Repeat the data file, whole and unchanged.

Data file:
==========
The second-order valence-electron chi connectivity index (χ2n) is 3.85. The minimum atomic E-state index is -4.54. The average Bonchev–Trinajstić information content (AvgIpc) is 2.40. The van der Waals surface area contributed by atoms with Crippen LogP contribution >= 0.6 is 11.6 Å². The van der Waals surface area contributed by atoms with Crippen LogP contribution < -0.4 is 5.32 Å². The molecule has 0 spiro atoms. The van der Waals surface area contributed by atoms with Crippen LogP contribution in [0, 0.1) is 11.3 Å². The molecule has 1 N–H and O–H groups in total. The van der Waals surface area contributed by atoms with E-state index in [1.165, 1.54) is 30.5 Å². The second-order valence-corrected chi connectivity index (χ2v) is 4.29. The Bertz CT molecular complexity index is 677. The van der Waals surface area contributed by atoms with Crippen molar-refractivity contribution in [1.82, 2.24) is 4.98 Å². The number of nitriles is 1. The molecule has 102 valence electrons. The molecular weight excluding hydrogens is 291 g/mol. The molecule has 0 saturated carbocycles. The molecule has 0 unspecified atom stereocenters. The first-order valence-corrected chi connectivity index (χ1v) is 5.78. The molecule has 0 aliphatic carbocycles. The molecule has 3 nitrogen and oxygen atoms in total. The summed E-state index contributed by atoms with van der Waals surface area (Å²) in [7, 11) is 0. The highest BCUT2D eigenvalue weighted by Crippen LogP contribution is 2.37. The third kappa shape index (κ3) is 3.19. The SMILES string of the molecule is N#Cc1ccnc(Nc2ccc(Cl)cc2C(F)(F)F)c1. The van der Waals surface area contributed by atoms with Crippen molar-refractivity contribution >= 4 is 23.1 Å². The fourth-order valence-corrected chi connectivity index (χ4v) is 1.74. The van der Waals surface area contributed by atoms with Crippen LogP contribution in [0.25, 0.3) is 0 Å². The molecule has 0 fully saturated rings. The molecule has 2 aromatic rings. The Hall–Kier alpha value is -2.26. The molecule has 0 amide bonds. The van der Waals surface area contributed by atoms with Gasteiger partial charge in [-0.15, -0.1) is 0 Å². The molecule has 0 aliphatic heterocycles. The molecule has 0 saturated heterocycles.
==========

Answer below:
The second-order valence-electron chi connectivity index (χ2n) is 3.85. The minimum atomic E-state index is -4.54. The average Bonchev–Trinajstić information content (AvgIpc) is 2.40. The van der Waals surface area contributed by atoms with Crippen LogP contribution >= 0.6 is 11.6 Å². The van der Waals surface area contributed by atoms with Crippen LogP contribution < -0.4 is 5.32 Å². The molecule has 0 spiro atoms. The van der Waals surface area contributed by atoms with Crippen LogP contribution in [0, 0.1) is 11.3 Å². The molecule has 1 N–H and O–H groups in total. The van der Waals surface area contributed by atoms with E-state index in [1.165, 1.54) is 30.5 Å². The second-order valence-corrected chi connectivity index (χ2v) is 4.29. The Bertz CT molecular complexity index is 677. The van der Waals surface area contributed by atoms with Crippen molar-refractivity contribution in [1.82, 2.24) is 4.98 Å². The number of nitriles is 1. The molecule has 102 valence electrons. The molecular weight excluding hydrogens is 291 g/mol. The molecule has 0 saturated carbocycles. The molecule has 0 unspecified atom stereocenters. The first-order valence-corrected chi connectivity index (χ1v) is 5.78. The molecule has 0 aliphatic carbocycles. The molecule has 3 nitrogen and oxygen atoms in total. The summed E-state index contributed by atoms with van der Waals surface area (Å²) in [7, 11) is 0. The highest BCUT2D eigenvalue weighted by Crippen LogP contribution is 2.37. The third kappa shape index (κ3) is 3.19. The SMILES string of the molecule is N#Cc1ccnc(Nc2ccc(Cl)cc2C(F)(F)F)c1. The van der Waals surface area contributed by atoms with Crippen molar-refractivity contribution >= 4 is 23.1 Å². The fourth-order valence-corrected chi connectivity index (χ4v) is 1.74. The van der Waals surface area contributed by atoms with Crippen LogP contribution in [0.25, 0.3) is 0 Å². The molecule has 0 fully saturated rings. The molecule has 2 aromatic rings. The Hall–Kier alpha value is -2.26. The molecule has 0 amide bonds. The van der Waals surface area contributed by atoms with Gasteiger partial charge in [-0.15, -0.1) is 0 Å². The molecule has 0 aliphatic heterocycles. The molecule has 0 saturated heterocycles.